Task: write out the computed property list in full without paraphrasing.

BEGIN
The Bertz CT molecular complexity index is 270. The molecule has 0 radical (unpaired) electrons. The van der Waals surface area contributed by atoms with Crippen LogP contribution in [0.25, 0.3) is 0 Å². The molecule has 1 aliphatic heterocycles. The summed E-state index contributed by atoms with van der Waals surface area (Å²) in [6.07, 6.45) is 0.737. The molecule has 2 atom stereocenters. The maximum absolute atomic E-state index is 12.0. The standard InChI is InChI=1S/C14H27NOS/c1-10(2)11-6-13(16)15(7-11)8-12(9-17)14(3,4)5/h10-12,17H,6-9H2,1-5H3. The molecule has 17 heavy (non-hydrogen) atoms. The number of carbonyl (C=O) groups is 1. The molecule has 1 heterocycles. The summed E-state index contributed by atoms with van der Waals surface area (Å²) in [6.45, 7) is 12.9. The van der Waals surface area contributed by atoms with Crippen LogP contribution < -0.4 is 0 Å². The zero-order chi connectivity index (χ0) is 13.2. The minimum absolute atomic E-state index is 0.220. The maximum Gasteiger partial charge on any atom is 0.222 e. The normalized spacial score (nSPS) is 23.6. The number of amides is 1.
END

The Bertz CT molecular complexity index is 270. The molecule has 0 radical (unpaired) electrons. The van der Waals surface area contributed by atoms with Crippen LogP contribution in [0.25, 0.3) is 0 Å². The molecule has 1 aliphatic heterocycles. The summed E-state index contributed by atoms with van der Waals surface area (Å²) in [6.07, 6.45) is 0.737. The molecule has 2 atom stereocenters. The maximum absolute atomic E-state index is 12.0. The standard InChI is InChI=1S/C14H27NOS/c1-10(2)11-6-13(16)15(7-11)8-12(9-17)14(3,4)5/h10-12,17H,6-9H2,1-5H3. The molecule has 17 heavy (non-hydrogen) atoms. The number of carbonyl (C=O) groups is 1. The molecule has 1 heterocycles. The summed E-state index contributed by atoms with van der Waals surface area (Å²) in [6.45, 7) is 12.9. The van der Waals surface area contributed by atoms with Crippen LogP contribution < -0.4 is 0 Å². The zero-order chi connectivity index (χ0) is 13.2. The minimum absolute atomic E-state index is 0.220. The maximum Gasteiger partial charge on any atom is 0.222 e. The normalized spacial score (nSPS) is 23.6. The number of amides is 1.